Like Byrd said, “It’s just a sign of the times.” Just as Twitter became a credible and incredibly human way to track the devastating impact of the Hurricane Sandy Catastrophe, so too has the social media arena become platform for our faith. What’s the future of religion?
The future of the religion looks pretty good. It’s been around for quite a long time, and I think we can bet on the fact that it’s going to be around for a good bit longer. Religion is just one expression of our humanity.
Whether it’s the Gutenberg Bible or @Pontifex sending 140 character blessings, we will always use technology as an extension of our faith. Technology is not something separate from us. Technology is a tool and, as such, it’s an extension of who we are and an extension of our own humanity.
The mingling of technology and religion will only continue. That means having the Pope in your Twitter stream is, in reality, having the actual Pope that much closer to you as an individual. If you’re Catholic, that’s pretty awesome.
DISCLAIMER: I am Intel’s futurist. I am currently on sabbatical from Intel. My thoughts, observations and analyses are mine personally and I am not speaking on behalf of Intel.
The Internet of Things (IoT) is growing rapidly by extending current technologies, products and networks. By 2020, Cisco estimates there will be 50 billion connected devices. Gartner has forecast revenues of over $300 billion, just to IoT suppliers. Now is the time to figure out how you’ll make money – not just create innovative products. With hundreds of new products and companies jumping into the IoT fray every month, there’s no shortage of innovation. Despite this, McKinsey/VisionMobile data shows "less than 10 percent of IoT developers are making enough to support a reasonably sized team....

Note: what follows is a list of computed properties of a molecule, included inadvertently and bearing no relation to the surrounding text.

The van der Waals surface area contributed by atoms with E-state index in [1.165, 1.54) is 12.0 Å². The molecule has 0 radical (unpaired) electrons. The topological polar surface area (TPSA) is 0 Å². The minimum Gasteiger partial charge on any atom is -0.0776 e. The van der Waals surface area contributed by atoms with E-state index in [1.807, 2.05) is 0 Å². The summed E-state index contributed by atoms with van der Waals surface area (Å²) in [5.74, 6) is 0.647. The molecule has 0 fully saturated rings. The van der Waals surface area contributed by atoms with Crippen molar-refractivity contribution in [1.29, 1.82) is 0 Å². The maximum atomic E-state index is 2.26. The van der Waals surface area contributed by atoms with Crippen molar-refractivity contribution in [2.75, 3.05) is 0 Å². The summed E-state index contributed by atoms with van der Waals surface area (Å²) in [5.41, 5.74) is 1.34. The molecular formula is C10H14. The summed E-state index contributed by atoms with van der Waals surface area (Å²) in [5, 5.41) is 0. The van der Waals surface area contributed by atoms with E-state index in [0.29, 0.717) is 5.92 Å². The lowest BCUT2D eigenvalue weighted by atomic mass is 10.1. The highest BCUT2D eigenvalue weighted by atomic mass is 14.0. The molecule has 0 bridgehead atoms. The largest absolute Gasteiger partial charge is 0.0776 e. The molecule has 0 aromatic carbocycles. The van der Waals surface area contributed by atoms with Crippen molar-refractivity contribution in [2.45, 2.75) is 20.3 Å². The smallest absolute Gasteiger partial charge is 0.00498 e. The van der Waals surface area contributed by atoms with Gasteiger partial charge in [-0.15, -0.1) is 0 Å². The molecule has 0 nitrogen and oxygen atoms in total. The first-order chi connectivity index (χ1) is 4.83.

Dec. 1, 2015 04:00 PM EST Reads: 503
Just over a week ago I received a long and loud sustained applause for a presentation I delivered at this year’s Cloud Expo in Santa Clara. I was extremely pleased with the turnout and had some very good conversations with many of the attendees. Over the next few days I had many more meaningful conversations and was not only happy with the results but also learned a few new things. Here is everything I learned in those three days distilled into three short points.
Dec. 1, 2015 03:00 PM EST Reads: 385
Most of the IoT Gateway scenarios involve collecting data from machines/processing and pushing data upstream to cloud for further analytics. The gateway hardware varies from Raspberry Pi to Industrial PCs. The document states the process of allowing deploying polyglot data pipelining software with the clear notion of supporting immutability. In his session at @ThingsExpo, Shashank Jain, a development architect for SAP Labs, discussed the objective, which is to automate the IoT deployment process from development to production scenarios using Docker containers.
Dec. 1, 2015 03:00 PM EST Reads: 145
DevOps is about increasing efficiency, but nothing is more inefficient than building the same application twice. However, this is a routine occurrence with enterprise applications that need both a rich desktop web interface and strong mobile support. With recent technological advances from Isomorphic Software and others, rich desktop and tuned mobile experiences can now be created with a single codebase – without compromising functionality, performance or usability. In his session at DevOps Summit, Charles Kendrick, CTO and Chief Architect at Isomorphic Software, demonstrated examples of com...
Dec. 1, 2015 02:45 PM EST Reads: 448
As organizations realize the scope of the Internet of Things, gaining key insights from Big Data, through the use of advanced analytics, becomes crucial. However, IoT also creates the need for petabyte scale storage of data from millions of devices. A new type of Storage is required which seamlessly integrates robust data analytics with massive scale. These storage systems will act as “smart systems” provide in-place analytics that speed discovery and enable businesses to quickly derive meaningful and actionable insights. In his session at @ThingsExpo, Paul Turner, Chief Marketing Officer at...
Dec. 1, 2015 02:15 PM EST Reads: 451